Journals precious to future readers
This past weekend found Eudora covered with several inches of snow that finally brought the kids out on sleds, who mostly didn't venture out the previous weekend when several inches of ice was dumped on lawns, sidewalks and streets. Both the ice and the snow made for many of us staying put and watching movies at home as well as making comfort food of pork chops and sauerkraut, meat loaf and baked potatoes, homemade potato soup and finally the last link on the comfort food chain, sloppy Joes.
Most of these dishes were accompanied by a salad which served to mitigate the amount of fat and carbs that were consumed, making us feel a little less guilty about our down home food choices. No one was into a new veggie dish with tofu or a yogurt dip. No, spicy chili and taco chips were more the order of the day.
While many of us watched old movies, or the Jayhawks "go down" to Texas Tech or read, it came to mind that cold weather is a perfect time to drag out that family history you have been working on for the past five years and make some headway into getting your genealogy facts on paper. Journaling is also a fun thing to do. Well, maybe not at the time, but aren't we all thrilled when we come across an old calendar or diary from some family member long gone who wrote about the small happenings of the day, the weather or little housekeeping notes -- like Grandma's recipe for applesauce cake?
I have several journals that my own mother kept, and I am so pleased to have them not only for family memories but also for that time of history that was her time. I love reading about the day Franklin Roosevelt died and when her brother and brothers-in-law went off to war, taking the El Capitan train to California for the first time during the war to visit the other family members who had migrated there to work in defense plants as well as reading the family birthday list that she so vigilantly kept in her own hand. What wonderful keepsakes of the past.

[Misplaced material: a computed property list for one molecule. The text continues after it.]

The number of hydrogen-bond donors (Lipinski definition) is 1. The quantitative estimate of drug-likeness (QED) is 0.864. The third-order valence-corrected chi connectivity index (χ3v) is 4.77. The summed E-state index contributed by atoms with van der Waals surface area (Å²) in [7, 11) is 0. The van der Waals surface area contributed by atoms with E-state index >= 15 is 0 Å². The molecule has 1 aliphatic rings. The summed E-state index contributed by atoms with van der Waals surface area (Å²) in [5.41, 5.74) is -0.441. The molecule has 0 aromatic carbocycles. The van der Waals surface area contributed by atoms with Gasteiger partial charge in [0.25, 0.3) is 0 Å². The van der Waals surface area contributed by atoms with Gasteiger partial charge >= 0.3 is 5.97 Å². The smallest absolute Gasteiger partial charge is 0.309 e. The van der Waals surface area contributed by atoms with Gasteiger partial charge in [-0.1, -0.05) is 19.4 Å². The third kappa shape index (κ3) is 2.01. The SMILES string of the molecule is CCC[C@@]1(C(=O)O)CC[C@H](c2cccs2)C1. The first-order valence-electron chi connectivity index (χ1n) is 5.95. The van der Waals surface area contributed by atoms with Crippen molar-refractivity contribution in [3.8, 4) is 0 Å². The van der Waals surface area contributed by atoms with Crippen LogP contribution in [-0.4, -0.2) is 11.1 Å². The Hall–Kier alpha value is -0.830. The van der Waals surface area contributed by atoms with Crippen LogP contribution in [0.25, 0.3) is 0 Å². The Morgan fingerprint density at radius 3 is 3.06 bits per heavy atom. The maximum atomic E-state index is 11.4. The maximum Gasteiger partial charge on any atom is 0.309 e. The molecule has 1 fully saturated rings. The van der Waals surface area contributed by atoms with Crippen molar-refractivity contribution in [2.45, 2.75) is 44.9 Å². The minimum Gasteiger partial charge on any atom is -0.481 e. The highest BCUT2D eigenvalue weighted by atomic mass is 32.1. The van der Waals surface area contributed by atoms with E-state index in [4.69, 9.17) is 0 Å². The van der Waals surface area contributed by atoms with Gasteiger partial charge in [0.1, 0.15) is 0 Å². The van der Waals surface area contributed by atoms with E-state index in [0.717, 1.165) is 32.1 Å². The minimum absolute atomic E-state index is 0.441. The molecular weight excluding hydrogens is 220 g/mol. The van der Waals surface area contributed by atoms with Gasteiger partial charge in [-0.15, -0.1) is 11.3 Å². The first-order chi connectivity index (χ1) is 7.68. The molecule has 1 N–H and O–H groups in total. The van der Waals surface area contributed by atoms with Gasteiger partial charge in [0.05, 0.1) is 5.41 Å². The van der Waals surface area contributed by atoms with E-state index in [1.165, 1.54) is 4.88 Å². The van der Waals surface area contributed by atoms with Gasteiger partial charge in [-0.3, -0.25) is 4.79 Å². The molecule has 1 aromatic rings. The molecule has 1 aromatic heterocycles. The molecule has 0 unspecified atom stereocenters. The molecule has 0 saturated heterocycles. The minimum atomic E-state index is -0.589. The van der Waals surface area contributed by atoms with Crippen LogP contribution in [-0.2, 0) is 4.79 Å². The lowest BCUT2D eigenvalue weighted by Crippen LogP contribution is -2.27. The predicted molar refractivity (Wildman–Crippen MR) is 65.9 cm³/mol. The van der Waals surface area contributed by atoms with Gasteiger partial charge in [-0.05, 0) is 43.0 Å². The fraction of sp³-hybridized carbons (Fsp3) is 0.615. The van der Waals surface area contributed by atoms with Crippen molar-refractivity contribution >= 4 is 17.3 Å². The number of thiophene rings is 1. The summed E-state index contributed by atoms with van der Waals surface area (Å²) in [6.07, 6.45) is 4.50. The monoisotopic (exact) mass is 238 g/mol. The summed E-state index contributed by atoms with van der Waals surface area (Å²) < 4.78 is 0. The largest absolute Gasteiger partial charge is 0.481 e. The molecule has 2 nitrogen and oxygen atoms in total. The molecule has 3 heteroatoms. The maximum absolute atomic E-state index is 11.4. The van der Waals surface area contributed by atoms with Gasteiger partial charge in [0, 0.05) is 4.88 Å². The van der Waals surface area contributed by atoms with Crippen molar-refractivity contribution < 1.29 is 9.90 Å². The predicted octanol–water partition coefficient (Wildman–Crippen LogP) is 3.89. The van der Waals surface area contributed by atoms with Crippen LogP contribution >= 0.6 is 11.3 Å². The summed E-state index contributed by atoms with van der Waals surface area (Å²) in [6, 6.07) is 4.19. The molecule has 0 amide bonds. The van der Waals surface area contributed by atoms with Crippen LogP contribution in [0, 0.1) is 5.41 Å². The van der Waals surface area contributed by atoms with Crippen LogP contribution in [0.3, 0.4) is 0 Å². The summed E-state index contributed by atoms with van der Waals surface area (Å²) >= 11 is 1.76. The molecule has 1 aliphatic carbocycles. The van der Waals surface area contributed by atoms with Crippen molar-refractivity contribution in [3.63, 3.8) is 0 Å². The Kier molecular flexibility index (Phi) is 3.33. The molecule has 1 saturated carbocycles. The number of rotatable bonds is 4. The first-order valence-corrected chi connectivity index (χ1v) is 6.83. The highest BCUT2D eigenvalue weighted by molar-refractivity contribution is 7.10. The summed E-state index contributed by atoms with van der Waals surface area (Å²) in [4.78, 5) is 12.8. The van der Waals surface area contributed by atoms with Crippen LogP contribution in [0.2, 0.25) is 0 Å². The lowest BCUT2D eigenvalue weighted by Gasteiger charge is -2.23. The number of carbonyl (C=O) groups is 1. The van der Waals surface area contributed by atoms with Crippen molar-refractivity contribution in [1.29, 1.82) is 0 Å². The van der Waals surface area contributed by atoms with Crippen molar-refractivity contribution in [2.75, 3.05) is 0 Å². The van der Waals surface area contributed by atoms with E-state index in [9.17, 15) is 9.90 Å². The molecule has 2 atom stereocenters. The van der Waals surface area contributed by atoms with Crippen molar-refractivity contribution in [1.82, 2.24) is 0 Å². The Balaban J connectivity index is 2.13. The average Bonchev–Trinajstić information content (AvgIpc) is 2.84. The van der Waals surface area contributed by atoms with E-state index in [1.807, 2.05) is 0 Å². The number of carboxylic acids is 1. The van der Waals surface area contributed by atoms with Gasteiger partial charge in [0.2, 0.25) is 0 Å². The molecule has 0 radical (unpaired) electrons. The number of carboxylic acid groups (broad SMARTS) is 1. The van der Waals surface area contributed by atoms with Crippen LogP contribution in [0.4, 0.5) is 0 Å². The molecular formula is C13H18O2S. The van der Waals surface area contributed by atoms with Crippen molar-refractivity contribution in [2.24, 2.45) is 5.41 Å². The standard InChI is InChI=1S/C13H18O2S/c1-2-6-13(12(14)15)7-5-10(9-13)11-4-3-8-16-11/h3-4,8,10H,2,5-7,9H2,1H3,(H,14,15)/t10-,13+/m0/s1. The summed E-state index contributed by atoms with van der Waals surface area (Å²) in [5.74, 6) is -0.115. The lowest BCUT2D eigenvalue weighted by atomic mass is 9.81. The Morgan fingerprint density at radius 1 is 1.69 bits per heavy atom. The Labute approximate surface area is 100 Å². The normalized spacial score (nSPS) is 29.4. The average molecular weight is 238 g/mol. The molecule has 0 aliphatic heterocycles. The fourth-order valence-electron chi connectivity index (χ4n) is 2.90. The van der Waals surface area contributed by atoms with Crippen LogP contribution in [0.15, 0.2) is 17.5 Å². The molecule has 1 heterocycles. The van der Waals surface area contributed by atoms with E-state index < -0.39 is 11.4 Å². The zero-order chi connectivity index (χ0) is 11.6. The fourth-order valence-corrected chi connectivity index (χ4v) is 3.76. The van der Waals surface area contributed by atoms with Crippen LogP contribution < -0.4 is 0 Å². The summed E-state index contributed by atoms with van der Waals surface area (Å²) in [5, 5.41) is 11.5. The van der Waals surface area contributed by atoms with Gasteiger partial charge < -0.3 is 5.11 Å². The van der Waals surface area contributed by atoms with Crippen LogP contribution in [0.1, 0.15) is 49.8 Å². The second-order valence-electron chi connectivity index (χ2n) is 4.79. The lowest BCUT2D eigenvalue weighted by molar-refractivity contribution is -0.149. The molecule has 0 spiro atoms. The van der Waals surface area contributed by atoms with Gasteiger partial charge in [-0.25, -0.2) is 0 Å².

To quote Anna Quindlen in a recent Newsweek, "Wouldn't all of us love to have a journal, a memoir, a letter, from those we have loved and lost? Shouldn't all of us leave a bit of that behind?"
Quindlen also makes the case for writing as therapy, mentioning a new movie titled "Freedom Writers," which is about a young teacher, Erin Gruwell.
Teaching in an area where there are many troubled children, she breaks through to her indifferent students by giving each one "a marbled composition book and the assignment to write their lives, ungraded, unjudged, and the world breaks open." For many of these children "writing made pain tolerable, confusion clearer and the self stronger."
According to the same article, this method is now being copied in other schools.
The other assignment they were given was to read the "Diary of Anne Frank." Not thinking they could relate to someone who lived long ago and in a different time and place, they nevertheless were charmed by her journal and as one of them remarked, "At the end of the book, I was so mad that Anne died, because as she was dying, a part of me was dying with her."
The power of the written word cannot ever be thought insignificant. Who would have thought that a little girl's diary could touch and change lives far into the future, which it has done and continues to do?
You see where this is going, don't you? I am encouraging everyone to write their story. It needn't be one of great adventure or heroism, just recounting family events may be words to cherish to a future family member.
You say you can't write or that you have no talent. Well, I'm here to tell you, you don't need talent. It helps, but if you have a pen, and paper, or a computer keyboard and a little time, you can write. Write for yourself unselfconsciously as though no one else will ever read it; and you will find your hand flying over the paper or your fingers over the keyboard, and you'll wonder how long all of those thoughts and words had been waiting for you to set them free.
Don't worry about those who come after looking over your shoulder. If you are timid, hide it or put it away to be read when you're gone or if you are really brave, write about it in your local paper as some of us who are unwise have done.
As Quindlen says at the end of her column "write for the same reason the kids who called themselves Freedom Writers wrote in those composition books: to make sense of themselves. That's not just for writers. That's for people."